10. Gaylussacia ursina (M. A. Curtis) Torrey & A. Gray, Mem. Amer. Acad. Arts, n. s. 3: 49. 1846.
Bear or mountain huckleberry Bear or mountain huckleberry
Decachaena ursina (M. A. Curtis) Small; Vacciniumursinum M. A. Curtis, Amer. J. Sci. Arts 44: 82. 1843
Plants 3-10(-15) dm, forming small to extensive colonies; branches spreading; twigs of current season pale green to light brown, sparsely hairy. Leaves: petiole 1-2 mm; blade greenish white abaxially, green to yellowish green or reddish green adaxially, ovate to oblong, 2.5-6 × 2.3-4 cm, membranous, base rounded to cuneate, margins entire, apex acute to acuminate, abaxial surface sessile-glandular, hairy along veins, adaxial surface glabrous. Inflorescences spreading or drooping, 4-6-flowered, bracteate, 0.7-2.5 cm, glabrous; bracts early-deciduous, leaflike, 1-2 mm, shorter than pedicels, glabrous, sessile-glandular. Pedicels 6-9 mm, sparsely hairy (hairs red), sessile-glandular; bracteoles 1-2, 1-1.5 mm. Flowers: sepals 5, 0.5 mm, glabrous, sparsely sessile-glandular; petals 4-5, corolla greenish white, urceolate, 4-5 mm, lobes ovate-deltate, ca. 1 mm; filaments 3-3.5 mm, glabrous; anthers included, 1 mm, thecae not divergent; ovary glabrous. Drupes juicy, sweet, glossy black, 7-10 mm diam., glabrous. Seeds 1 mm, smooth.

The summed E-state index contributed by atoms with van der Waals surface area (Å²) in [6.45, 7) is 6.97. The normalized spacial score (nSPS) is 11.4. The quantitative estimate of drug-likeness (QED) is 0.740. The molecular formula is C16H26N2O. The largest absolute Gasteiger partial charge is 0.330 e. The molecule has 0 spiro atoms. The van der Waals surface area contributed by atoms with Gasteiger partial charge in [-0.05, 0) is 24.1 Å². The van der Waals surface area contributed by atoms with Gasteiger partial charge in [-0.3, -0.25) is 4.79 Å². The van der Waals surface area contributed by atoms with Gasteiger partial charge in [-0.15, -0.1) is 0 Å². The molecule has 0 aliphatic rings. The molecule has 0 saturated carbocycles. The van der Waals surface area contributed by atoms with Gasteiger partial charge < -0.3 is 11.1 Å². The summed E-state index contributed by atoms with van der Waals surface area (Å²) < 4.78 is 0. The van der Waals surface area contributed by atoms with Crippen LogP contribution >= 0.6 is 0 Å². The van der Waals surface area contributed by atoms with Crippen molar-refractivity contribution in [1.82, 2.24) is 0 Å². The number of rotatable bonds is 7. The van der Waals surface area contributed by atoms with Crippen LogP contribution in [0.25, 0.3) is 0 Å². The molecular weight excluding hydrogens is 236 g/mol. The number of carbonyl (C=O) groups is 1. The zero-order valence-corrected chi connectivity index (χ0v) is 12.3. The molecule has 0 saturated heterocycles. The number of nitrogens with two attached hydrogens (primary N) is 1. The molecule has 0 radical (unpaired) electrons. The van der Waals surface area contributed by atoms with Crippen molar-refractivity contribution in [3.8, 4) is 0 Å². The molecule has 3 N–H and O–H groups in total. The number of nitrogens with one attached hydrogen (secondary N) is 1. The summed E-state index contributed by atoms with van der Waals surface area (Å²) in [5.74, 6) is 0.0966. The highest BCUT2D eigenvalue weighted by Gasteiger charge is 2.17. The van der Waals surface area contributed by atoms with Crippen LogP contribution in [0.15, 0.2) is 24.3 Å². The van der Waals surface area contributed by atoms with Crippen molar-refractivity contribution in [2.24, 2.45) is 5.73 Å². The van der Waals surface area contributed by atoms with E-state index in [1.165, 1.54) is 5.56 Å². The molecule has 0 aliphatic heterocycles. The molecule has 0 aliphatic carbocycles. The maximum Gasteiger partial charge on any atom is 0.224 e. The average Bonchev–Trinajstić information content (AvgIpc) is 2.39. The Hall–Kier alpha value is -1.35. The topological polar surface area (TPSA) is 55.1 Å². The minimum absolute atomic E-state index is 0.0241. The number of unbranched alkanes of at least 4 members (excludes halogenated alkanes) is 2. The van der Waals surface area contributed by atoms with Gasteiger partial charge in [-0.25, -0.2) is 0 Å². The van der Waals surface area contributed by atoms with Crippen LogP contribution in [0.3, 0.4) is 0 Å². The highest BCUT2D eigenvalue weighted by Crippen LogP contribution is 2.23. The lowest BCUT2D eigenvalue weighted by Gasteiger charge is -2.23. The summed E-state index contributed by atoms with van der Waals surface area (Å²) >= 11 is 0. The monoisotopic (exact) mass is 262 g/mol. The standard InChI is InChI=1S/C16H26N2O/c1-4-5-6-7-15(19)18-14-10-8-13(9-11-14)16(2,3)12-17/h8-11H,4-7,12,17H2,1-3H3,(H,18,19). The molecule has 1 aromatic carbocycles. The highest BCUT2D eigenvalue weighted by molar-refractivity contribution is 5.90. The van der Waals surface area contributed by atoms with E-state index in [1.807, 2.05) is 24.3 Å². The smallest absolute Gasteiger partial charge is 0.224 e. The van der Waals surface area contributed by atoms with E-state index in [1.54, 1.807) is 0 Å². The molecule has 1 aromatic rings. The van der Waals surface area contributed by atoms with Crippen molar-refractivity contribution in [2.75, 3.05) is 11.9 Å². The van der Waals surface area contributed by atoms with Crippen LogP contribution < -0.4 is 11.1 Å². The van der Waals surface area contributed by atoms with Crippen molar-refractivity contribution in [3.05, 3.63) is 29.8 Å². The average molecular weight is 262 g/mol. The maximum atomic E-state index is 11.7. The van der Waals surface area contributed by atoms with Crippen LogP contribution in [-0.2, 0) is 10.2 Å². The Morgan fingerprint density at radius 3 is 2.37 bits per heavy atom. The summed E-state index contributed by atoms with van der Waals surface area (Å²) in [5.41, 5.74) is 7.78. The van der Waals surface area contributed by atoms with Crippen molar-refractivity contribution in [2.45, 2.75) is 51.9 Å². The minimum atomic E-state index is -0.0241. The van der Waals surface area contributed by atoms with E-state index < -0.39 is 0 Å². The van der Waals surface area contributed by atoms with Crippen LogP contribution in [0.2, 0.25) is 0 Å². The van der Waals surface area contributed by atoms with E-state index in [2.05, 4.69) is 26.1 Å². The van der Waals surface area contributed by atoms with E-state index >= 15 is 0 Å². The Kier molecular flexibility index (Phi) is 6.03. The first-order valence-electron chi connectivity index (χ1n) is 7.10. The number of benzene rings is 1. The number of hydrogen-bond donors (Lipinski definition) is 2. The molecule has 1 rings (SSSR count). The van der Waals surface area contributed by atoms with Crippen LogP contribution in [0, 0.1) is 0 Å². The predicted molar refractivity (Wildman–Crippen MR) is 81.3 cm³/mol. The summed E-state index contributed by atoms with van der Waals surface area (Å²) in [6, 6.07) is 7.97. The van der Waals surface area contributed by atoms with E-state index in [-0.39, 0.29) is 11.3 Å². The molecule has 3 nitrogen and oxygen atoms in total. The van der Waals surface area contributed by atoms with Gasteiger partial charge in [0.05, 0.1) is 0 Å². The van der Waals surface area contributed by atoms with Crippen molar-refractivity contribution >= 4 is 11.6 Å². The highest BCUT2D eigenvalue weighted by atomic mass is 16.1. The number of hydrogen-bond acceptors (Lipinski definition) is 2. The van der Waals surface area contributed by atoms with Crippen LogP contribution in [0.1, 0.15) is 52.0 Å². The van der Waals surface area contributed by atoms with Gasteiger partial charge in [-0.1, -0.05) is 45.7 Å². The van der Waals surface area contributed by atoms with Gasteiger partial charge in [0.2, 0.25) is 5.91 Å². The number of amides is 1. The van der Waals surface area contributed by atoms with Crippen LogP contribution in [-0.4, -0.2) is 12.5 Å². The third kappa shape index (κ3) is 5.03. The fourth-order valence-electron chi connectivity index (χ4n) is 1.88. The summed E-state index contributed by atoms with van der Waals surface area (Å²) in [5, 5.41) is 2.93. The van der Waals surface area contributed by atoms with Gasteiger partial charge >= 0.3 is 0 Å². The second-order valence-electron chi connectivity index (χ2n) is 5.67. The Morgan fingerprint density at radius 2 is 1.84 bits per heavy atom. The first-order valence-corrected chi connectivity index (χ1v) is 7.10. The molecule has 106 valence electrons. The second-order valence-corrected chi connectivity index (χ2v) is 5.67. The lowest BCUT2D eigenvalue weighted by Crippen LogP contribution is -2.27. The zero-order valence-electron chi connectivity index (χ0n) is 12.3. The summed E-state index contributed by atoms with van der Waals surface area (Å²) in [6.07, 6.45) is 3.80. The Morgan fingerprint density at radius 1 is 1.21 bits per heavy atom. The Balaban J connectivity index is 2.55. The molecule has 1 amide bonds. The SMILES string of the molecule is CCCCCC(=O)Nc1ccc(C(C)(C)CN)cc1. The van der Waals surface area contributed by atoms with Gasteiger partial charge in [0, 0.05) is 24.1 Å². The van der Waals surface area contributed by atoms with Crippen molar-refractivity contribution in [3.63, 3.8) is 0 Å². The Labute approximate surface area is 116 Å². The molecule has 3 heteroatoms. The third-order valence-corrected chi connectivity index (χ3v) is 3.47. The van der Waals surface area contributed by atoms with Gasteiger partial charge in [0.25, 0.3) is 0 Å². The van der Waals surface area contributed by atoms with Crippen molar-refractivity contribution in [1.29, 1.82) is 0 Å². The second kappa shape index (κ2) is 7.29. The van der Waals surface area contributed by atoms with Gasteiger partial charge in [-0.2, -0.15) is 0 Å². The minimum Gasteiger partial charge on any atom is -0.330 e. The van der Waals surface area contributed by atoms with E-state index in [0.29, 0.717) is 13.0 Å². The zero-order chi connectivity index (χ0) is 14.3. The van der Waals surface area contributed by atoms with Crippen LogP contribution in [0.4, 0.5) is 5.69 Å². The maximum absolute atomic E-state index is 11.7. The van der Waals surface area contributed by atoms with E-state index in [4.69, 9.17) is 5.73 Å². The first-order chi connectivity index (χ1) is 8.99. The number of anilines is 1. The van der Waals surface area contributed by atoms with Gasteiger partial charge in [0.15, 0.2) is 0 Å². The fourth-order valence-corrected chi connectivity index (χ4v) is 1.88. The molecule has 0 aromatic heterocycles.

Flowering late spring. Deciduous or open pine woods (often dominant in Table Mountain Pine-Pitch Pine Woodland), common in moister forests downslope, often associated with Rhododendron maximum; 500-1500 m; Ga., N.C., S.C., Tenn.
Gaylussacia ursina is a southern Appalachian Mountains endemic that often forms large, clonal patches; it is abundant within much of its narrow range.